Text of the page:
Monday 9 October 2006

Corporate Manslaughter Bill Copout

Tomorrow (Tuesady 10th October) the House of Commons will debate the first stage of the legislative process for the Government's Corporate Manslaughter Bill.

This legislation was promised by Labour in opposition and has appeared in each of its election manifestos since 1997.

After 9 years, two detailed consultations and a strong campaign within the trade union movement the Government is finally presenting its Bill to Parliament.

Unfortunately the overwhelming view of those organisations such as the TUC, Justice, Liberty, the Centre for Corporate Accountability and Families Against Corporate Killers, is that the proposals in the Government's Bill are so weak that, to quote the ultimate voice of moderation, i.e.the TUC, "without considerable changes its effectiveness will be considerably compromised."

The CCA says " We are concerned that after 12 years of debate the Government has brought forward a bill that may well not result in increased accountability of large organisations." FACK describes the Government's Bill as "totally inadequate and will not hold negligent employers who kill to account nor will it act as an effective deterrent." The Hazards Campaign states that "As it stands the Bill will make little difference."

Why are so many disappointed with the Government's Bill?

At present companies can only be prosecuted for corporate manslaughter if there is sufficient evidence to charge a director or senior manager for the offence of manslaughter. If not the company cannot be prosecuted for the failures of the company as a whole.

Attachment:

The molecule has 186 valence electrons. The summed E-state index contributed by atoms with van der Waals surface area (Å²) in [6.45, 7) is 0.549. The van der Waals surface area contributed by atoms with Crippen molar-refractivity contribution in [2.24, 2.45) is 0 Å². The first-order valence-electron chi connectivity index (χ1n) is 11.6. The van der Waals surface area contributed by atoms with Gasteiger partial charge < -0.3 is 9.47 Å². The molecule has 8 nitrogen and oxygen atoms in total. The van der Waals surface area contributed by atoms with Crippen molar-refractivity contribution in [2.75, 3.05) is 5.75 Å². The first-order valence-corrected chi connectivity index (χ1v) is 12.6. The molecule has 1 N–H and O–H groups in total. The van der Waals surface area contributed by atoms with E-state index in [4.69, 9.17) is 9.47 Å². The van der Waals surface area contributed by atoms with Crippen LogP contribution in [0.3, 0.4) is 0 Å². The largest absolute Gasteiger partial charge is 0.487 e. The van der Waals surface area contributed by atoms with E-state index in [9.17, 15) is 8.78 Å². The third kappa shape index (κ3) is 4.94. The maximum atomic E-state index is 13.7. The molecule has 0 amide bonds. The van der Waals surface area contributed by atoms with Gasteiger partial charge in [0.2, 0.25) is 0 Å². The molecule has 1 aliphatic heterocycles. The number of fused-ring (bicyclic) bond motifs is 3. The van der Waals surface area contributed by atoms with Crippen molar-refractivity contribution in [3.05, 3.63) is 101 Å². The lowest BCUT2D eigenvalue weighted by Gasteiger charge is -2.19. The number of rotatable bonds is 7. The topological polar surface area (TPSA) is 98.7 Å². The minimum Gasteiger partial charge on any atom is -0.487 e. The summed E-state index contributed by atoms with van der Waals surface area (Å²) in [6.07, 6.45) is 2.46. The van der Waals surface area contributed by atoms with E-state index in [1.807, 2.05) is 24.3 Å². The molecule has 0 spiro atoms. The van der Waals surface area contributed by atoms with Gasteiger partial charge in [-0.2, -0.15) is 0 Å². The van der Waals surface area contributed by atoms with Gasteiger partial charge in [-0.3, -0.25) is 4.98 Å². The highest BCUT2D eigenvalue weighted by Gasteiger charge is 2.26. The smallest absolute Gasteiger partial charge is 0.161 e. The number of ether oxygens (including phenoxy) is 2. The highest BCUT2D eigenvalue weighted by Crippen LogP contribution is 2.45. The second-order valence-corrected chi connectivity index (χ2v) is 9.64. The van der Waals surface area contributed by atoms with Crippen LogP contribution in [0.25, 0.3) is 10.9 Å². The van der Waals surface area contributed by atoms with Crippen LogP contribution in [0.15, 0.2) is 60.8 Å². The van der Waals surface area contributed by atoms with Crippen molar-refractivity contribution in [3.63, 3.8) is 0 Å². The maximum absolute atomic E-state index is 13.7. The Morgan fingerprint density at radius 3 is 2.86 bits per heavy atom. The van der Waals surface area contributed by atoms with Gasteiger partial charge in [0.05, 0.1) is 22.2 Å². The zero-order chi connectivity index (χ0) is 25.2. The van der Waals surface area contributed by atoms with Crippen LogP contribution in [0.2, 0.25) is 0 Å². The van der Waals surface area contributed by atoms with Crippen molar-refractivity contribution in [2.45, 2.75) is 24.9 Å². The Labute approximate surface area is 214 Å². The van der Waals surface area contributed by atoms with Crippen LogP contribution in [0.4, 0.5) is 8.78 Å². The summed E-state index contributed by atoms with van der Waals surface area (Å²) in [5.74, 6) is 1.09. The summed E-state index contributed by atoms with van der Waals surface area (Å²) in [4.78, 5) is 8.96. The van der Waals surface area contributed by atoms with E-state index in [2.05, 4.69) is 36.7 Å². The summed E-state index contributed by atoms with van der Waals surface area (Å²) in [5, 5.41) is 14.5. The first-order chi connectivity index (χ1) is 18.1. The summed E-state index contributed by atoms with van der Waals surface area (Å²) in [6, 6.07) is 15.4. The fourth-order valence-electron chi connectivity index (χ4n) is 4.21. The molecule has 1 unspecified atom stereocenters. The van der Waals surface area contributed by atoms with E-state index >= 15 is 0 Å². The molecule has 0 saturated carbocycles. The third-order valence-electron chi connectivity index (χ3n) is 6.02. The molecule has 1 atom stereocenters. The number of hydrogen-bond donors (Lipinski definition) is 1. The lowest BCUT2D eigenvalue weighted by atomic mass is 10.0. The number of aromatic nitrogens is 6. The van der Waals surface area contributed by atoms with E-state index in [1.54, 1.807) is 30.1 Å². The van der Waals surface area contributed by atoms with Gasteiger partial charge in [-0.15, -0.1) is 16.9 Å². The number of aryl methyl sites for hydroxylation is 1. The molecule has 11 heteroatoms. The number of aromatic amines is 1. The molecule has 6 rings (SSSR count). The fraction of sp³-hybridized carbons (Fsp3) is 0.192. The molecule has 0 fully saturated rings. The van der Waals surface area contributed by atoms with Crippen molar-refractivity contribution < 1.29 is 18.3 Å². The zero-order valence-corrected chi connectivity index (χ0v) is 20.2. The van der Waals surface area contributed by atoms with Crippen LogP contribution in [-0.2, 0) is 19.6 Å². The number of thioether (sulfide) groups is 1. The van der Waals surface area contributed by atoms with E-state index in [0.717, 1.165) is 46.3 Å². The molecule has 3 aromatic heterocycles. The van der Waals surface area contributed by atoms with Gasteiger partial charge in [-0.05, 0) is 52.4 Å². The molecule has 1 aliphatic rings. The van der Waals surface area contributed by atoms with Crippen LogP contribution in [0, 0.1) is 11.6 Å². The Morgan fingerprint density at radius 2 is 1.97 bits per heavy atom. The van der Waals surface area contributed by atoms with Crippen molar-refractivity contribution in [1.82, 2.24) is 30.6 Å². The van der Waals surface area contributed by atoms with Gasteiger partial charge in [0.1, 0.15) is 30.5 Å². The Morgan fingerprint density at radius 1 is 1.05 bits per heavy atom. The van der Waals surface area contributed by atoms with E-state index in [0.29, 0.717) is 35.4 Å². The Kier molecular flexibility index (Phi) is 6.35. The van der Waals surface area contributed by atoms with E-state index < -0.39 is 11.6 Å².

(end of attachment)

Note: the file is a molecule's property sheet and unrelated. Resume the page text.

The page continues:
The new Bill maintains virtually the same senior management test in that the only people covered are those who play a significant role in making decisions about or actually managing the activities of a company as a whole or a substantial part of it.

In complex organisations with various sub divisions and subcontracts it will be almost impossible to demonstrate a person is responsible for a "substantial" part of the operation of a company.

There is nothing in the bill which will lead to the directors of companies being held liable.

People who connive, conspire, collude in an act which results in a death i.e what is described as "secondary liability" will also get off scot free.

The only penalties against an organisation will be an unlimited fine or remedial order, no different from those under existing Health and Safety laws.

There is one organisation which has welcomed the Government's approach and described it as "sensible." No surprise it is the bosses' union, the Confederation of British Industry.

After tomorrow's debate the Bill will go into committee and when it returns in a couple of months time to the floor of the House of Commons I and others will be moving amendments to radically improve the Government's proposals.

I heard today however that the line coming from some senior members of the Trade Union Group of MPs in Parliament is that some want to draft amendments but not push them to the vote in Parliament.

Let me make it clear. This Bill must be amended if it is to be of any use in bringing corporate killers to justice and if it is to help prevent further deaths at work. I and others will table amendments at the appropriate time and will demand the Government amends the Bill.

If the Government refuses I will vote against the Government and for amendments which fulfil the promise made in three election manifestos and to the trade union movement in the Warwick Agreement that we would legislate against corporate killing.

I urge other Labour MPs to follow this strategy and I call upon all trade unionists and Labour Party members to press their local Labour MPs to support this approach.